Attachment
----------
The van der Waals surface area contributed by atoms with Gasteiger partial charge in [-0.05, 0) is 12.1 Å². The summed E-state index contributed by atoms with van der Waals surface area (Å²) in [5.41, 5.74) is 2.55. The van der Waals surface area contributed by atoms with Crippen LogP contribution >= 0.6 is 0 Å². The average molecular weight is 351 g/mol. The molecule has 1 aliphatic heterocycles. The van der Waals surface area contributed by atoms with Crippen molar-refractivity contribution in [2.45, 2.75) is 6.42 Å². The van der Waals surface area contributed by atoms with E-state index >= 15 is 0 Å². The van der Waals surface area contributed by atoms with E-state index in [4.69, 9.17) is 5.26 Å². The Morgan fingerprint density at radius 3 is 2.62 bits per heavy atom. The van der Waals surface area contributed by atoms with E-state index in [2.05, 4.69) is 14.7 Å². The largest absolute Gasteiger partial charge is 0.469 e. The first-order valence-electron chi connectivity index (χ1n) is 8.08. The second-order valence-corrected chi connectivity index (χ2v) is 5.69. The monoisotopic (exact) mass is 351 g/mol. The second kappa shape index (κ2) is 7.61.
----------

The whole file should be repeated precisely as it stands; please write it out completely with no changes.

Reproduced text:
The van der Waals surface area contributed by atoms with Gasteiger partial charge in [-0.05, 0) is 12.1 Å². The summed E-state index contributed by atoms with van der Waals surface area (Å²) in [5.41, 5.74) is 2.55. The van der Waals surface area contributed by atoms with Crippen LogP contribution >= 0.6 is 0 Å². The average molecular weight is 351 g/mol. The molecule has 1 aliphatic heterocycles. The van der Waals surface area contributed by atoms with Crippen molar-refractivity contribution in [2.45, 2.75) is 6.42 Å². The van der Waals surface area contributed by atoms with E-state index >= 15 is 0 Å². The van der Waals surface area contributed by atoms with E-state index in [4.69, 9.17) is 5.26 Å². The Morgan fingerprint density at radius 3 is 2.62 bits per heavy atom. The van der Waals surface area contributed by atoms with E-state index in [2.05, 4.69) is 14.7 Å². The largest absolute Gasteiger partial charge is 0.469 e. The first-order valence-electron chi connectivity index (χ1n) is 8.08. The second-order valence-corrected chi connectivity index (χ2v) is 5.69. The monoisotopic (exact) mass is 351 g/mol. The second kappa shape index (κ2) is 7.61.